How could I apply this to my own work?

[Image: DigiwriMo how can I apply these ideas?, by @tanyalau]

During digiwrimo, I’m going to take these ideas, adapt and hack them to my own situation; to take a document, a meeting, a conversation, an email, tweet, post, blog comment, report, shopping list, reminder note (anything!) – routine writing or communication that I do on a daily basis – and explore and experiment with it to find new, different and interesting ways to interpret and communicate its message primarily using visuals. (Starting with attempting to sketchnote this post).

Another thing I’ve been wanting to do more for a while is to experiment, play with and explore, and use digital tools for creating sketchnotes, infographics and data visualisation. Seeing as #digiwrimo = digital writing month, I’m going to use this opportunity to give myself the kick up the backside I need to actually Do It – and to share my endeavours and experiments with the #digiwrimo community.

I will try

[Image: DigiwriMo visual thinking, by @tanyalau]

And, in the spirit of digiwrimo, I’d like to encourage you to do the same.

More visual thinking inspiration

Visual notetaking in 3rd grade:


Nick Sousanis’ experiment in visual thinking:


Thinking differently using sketchnotes:


Ideas for creating visual notes:


A story about letting go of fear and sharing ideas visually: 


Digital tools to experiment with

iPad apps for sketchnoting:


Android sketchnoting apps:


10 free infographic tools:


20 free data visualisation tools:


Sounds and Stories

Maha Abdelmoneim @maha4learning : I have an unquenchable thirst for learning and for sharing what I learn, that stems from an ever inquisitive mind, a sense of wonder that I hope I never lose and a genuine, strong interest in people and in helping them find new ways. Currently working as an independent consultant, I’ve been in the field of Learning and Development since 1992 as an instructional designer, trainer and coach. Just a few of the things I love doing and/or exploring are Teaching and Learning in Virtual Worlds, learning and teaching languages, photography, experimenting with Web tools, playing World of Warcraft and making corn cake (this is new).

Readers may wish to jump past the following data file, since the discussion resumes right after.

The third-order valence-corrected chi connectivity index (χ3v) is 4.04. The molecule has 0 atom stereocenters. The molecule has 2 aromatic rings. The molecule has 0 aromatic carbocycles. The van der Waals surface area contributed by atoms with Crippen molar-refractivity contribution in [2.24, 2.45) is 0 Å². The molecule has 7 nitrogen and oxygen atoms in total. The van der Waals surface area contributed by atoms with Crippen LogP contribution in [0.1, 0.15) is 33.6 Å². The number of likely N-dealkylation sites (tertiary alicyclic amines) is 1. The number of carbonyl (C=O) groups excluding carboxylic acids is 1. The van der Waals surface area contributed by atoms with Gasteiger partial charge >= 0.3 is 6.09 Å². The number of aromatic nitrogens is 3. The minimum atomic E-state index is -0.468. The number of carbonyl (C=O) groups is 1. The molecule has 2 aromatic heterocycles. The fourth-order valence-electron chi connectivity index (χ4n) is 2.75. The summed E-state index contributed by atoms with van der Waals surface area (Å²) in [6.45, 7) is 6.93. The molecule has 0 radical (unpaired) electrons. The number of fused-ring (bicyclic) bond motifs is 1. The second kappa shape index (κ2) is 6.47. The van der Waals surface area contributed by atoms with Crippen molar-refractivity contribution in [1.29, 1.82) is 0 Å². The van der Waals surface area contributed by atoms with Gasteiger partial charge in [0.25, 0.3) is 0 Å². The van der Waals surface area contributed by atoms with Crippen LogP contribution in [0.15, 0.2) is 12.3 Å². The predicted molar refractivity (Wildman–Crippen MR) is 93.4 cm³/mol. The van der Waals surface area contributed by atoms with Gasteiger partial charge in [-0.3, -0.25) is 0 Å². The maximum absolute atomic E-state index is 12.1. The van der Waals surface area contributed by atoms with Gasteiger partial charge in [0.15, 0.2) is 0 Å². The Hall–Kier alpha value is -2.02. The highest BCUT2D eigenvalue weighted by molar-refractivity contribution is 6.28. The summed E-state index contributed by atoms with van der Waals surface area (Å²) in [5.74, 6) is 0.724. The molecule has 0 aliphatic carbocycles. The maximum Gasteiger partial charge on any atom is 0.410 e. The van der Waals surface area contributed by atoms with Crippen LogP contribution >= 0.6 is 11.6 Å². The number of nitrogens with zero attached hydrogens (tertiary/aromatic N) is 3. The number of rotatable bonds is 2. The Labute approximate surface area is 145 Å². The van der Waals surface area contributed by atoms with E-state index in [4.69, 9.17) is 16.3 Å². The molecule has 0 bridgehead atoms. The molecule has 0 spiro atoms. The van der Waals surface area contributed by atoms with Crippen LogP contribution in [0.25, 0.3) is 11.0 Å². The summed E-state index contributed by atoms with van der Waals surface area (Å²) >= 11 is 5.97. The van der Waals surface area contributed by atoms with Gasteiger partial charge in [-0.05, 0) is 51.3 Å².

Frankfurt train station

Frankfurt Airport Train Station By zug55 under CC Attribution-NonCommercial-ShareAlike 2.0

Several weeks ago I saw Laura Ritchie’s tweet announcing her new online course about music.Calling all musicians! Come join is!

I was immediately curious. I decided to take a look at the content of the course and perhaps sample parts of it that I find interesting to me as a music amateur. I don’t think I had really thought about what I expected to find in the course, but the first session had a couple of interesting surprises that changed how I listen to the world around me.

Like many, I already had a general idea about how some places are acoustically better than others. I knew that how a space is built affects how everything sounds within it — I am sure many of us experienced the frustration of not being able to understand a word of what is being announced in some places, like an airport or a train station; but I discovered much more about acoustics and sound listening to the audio file Aural Architecture (a 26 minutes long, very interesting and informative audio. If you are pressed for time listen to the first 5 minutes. and save the rest for later) I learned that everything around us has a distinct sound, that we actually hear our spaces, walls and all, even if we don’t consciously realize it, and that we can learn to hear more of our surroundings. As Laura says:

“Listening is a skill, and just as people may say someone has developed ‘an eye for detail’, being able to hone in listening is a valuable skill that can be developed and refined throughout learning.”